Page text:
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The Enforcer (1976)
More lighter in tone, but still fun
This is often considered to be the weakest of the Dirty Harry series, but it does still manage to deliver action and violence. Having just completed The Outlaw Josey Wales, Clint Eastwood had plans to direct The Enforcer himself, but instead gave James Fargo a chance in the director's chair. Fargo had worked as an assistant director on many of Clint's previous films, as well as on Steven Spielberg's Duel and The Sugarland Express. Fargo was blown away, but kind of hesitant to take on the job.
Fargo's account of the story really pay off in this third entry of the series. An entertaining rooftop chase, a shootout at the famous Alcatraz prison, and more character development of Harry Callahan. This time, he is teamed with an eager beaver police woman Inspector Kate Moore (Tyne Daly), an idea Harry is not warming up to. The characters really shine through, we see a final portrayal of Harry's comic-relief, but tough-as-nails partner Frank DiGorgio (played by John Mitchum) and the smarmy, no-nonsense Captain McKay (Bradford Dillman), who Harry strongly dislikes. Harry Guardino also reprises his role as Lt. Bressler from the first film, but Guardino really isn't given much to do than serve as yes-man for McKay and trading quips with Harry from his office. The script actually adds a lot of humor which was mostly absent from the first two films, including a man who fakes a heart attack in a restaurant to get a free meal and an ambulance ride and a random scene where Callahan stumbles upon a porno film crew is shooting a stag film inside an apartment.
All in all, this is still an entertaining sequel, even if it does play like a TV movie with some healthy doses of R-rated violence and nudity.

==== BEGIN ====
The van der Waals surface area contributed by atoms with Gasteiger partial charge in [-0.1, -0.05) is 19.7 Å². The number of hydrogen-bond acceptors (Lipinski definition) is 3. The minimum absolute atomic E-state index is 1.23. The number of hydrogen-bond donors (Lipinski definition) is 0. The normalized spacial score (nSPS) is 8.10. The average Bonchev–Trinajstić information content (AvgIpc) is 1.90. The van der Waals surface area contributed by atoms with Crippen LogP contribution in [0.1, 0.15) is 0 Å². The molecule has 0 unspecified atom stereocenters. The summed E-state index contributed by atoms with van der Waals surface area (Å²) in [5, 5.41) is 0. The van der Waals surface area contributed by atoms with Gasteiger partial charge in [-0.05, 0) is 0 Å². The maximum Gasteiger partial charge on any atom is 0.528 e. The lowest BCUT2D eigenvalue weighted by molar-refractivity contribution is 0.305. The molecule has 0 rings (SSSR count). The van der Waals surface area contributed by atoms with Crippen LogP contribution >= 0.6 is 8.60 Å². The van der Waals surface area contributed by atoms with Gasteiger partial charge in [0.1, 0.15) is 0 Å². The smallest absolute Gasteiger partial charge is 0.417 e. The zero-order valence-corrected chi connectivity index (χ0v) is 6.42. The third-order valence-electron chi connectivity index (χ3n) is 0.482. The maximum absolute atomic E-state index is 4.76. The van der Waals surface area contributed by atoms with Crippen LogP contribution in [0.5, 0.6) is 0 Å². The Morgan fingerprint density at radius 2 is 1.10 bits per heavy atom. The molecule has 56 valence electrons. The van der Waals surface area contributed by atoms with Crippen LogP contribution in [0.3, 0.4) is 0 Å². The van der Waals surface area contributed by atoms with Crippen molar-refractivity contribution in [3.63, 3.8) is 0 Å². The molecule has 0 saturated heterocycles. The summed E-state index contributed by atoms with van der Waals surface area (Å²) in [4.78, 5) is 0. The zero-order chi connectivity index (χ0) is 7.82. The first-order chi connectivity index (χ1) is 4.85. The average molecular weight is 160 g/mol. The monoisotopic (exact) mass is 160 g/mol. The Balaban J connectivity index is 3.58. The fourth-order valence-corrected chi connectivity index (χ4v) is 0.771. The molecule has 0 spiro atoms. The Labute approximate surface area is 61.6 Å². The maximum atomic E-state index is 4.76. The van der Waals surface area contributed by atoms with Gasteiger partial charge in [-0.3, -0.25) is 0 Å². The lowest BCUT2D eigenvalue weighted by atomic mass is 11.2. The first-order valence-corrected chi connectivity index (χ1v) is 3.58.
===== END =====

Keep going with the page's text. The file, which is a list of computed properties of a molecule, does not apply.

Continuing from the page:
Dad Trap (2016)
Amusing spoof of a popular TV series
Those who are familiar with To Catch a Predator will love this short spoof of the popular TV show where host Hansen Dodge (Dan Sachoff) poses as the father of a girl whose boyfriend is planning to take her to a Homecoming game. Of course, things don't go as planned when the girl and her mother arrive home.
A Fool and His Honey (1952)
Vernon and Quillan do make a decent team
Another Jules White knockabout-fest where Eddie and Wally take great delight running around with other women (since Wally is married with a nagging wife), but eventually Wally comes to the conclusion that Eddie is out to steal his wife. From then on, a wild chase occur, but at the end, Wally eventually learns the truth that Eddie was actually talking about another woman.
A rather standard (plot-wise) short written by Felix Adler and featuring Jean Willes, Frank Sully, and Emil Sitka in a bit role.
What Makes Lizzy Dizzy? (1942)
Though Harry Langdon is teamed with Elsie Ames in this short, this one seems to be an unsold pilot for a new series of two-reelers featuring Ames and Dorothy Appleby. The two had already appeared together in shorts previously, but their own style of physical comedy does do the short justice. Elsie and Dorothy are employees of a laundry company who are enrolling into a bowling tournament against another business and are warned by their fussy boss (Lorin Raker) not to lose.
A subplot involves their detective boyfriends (Langdon and Monte Collins) trying to locate a mad bomber in the city. Sadly, the two aren't given much to do as this short is mostly a showcase for the girls.
General Nuisance (1941)
Another teaming of Buster and Elsie Ames
For some reason, Jules White had paired Buster Keaton in 6 of the 10 shorts he made at Columbia Pictures from 1939-41. Ames was a bizarre burlesque dancer/comedienne who had worked at the studio's shorts department, as well as her husband Nick Arno (who has a small role in this short as an army doctor). Essentially, Buster is a millionaire who is smitten with an army nurse (Dorothy Appleby) and does everything he can to get hurt on the premises so Appleby can treat him, but he's constantly running into her friend (Ames). On the plus, there is an outlandish amount of slapstick in this, including a song-and-dance number between Buster, Elsie, and a stack of spitoons.
Joyride to Nowhere (1977)
Poor script and execution
This muddled, obscure road drama/action film was barely released to theaters and for a good reason. It's a poorly shot movie with bad cinematography, editing, sound design, etc. The two leads are likable enough, but hardly pass them off as the film's heroes. Mel Welles (who had directed/starred in a number of classic B-movies in the '50s and '60s) can't really seem to gel the story too well. The movie starts out as a road drama where two young girls escape their broken families and head to Hollywood for stardom and. shortly after, turns into a crime thriller where they run into local gangster Tank McCall (Welles) whose Cadillac he owns contains $2,000,000 worth of stolen drugs. The girls escape his clutches and in his Cadillac where Tank's bumbling flunkies chase after them.